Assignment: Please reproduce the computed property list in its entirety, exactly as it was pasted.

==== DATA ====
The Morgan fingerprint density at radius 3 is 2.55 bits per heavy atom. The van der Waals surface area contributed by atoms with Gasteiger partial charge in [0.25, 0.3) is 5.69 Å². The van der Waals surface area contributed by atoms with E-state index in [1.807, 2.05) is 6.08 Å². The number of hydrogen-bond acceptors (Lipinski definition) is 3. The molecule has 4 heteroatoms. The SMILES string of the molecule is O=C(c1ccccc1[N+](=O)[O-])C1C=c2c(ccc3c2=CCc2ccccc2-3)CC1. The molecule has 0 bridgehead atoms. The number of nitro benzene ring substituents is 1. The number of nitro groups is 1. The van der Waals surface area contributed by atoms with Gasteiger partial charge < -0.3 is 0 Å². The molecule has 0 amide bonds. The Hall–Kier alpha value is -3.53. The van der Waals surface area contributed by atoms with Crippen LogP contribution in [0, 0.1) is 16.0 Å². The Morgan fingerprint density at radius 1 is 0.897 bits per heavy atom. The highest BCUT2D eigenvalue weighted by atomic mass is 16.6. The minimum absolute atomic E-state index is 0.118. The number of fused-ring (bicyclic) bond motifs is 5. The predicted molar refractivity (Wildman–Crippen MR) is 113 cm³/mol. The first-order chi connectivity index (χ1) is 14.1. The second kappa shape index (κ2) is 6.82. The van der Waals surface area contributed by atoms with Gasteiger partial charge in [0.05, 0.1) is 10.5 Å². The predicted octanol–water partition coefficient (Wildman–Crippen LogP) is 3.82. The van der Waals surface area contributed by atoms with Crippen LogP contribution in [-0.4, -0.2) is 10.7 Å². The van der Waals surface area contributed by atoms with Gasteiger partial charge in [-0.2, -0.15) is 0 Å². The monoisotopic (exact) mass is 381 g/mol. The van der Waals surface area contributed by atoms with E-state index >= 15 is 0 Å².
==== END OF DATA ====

The Morgan fingerprint density at radius 3 is 2.55 bits per heavy atom. The van der Waals surface area contributed by atoms with Gasteiger partial charge in [0.25, 0.3) is 5.69 Å². The van der Waals surface area contributed by atoms with E-state index in [1.807, 2.05) is 6.08 Å². The number of hydrogen-bond acceptors (Lipinski definition) is 3. The molecule has 4 heteroatoms. The SMILES string of the molecule is O=C(c1ccccc1[N+](=O)[O-])C1C=c2c(ccc3c2=CCc2ccccc2-3)CC1. The molecule has 0 bridgehead atoms. The number of nitro benzene ring substituents is 1. The number of nitro groups is 1. The van der Waals surface area contributed by atoms with Gasteiger partial charge < -0.3 is 0 Å². The molecule has 0 amide bonds. The Hall–Kier alpha value is -3.53. The van der Waals surface area contributed by atoms with Crippen LogP contribution in [0, 0.1) is 16.0 Å². The Morgan fingerprint density at radius 1 is 0.897 bits per heavy atom. The highest BCUT2D eigenvalue weighted by atomic mass is 16.6. The minimum absolute atomic E-state index is 0.118. The number of fused-ring (bicyclic) bond motifs is 5. The predicted molar refractivity (Wildman–Crippen MR) is 113 cm³/mol. The first-order chi connectivity index (χ1) is 14.1. The second kappa shape index (κ2) is 6.82. The van der Waals surface area contributed by atoms with Gasteiger partial charge in [0.05, 0.1) is 10.5 Å². The predicted octanol–water partition coefficient (Wildman–Crippen LogP) is 3.82. The van der Waals surface area contributed by atoms with Crippen LogP contribution in [-0.4, -0.2) is 10.7 Å². The van der Waals surface area contributed by atoms with Gasteiger partial charge in [-0.2, -0.15) is 0 Å². The monoisotopic (exact) mass is 381 g/mol. The van der Waals surface area contributed by atoms with E-state index >= 15 is 0 Å².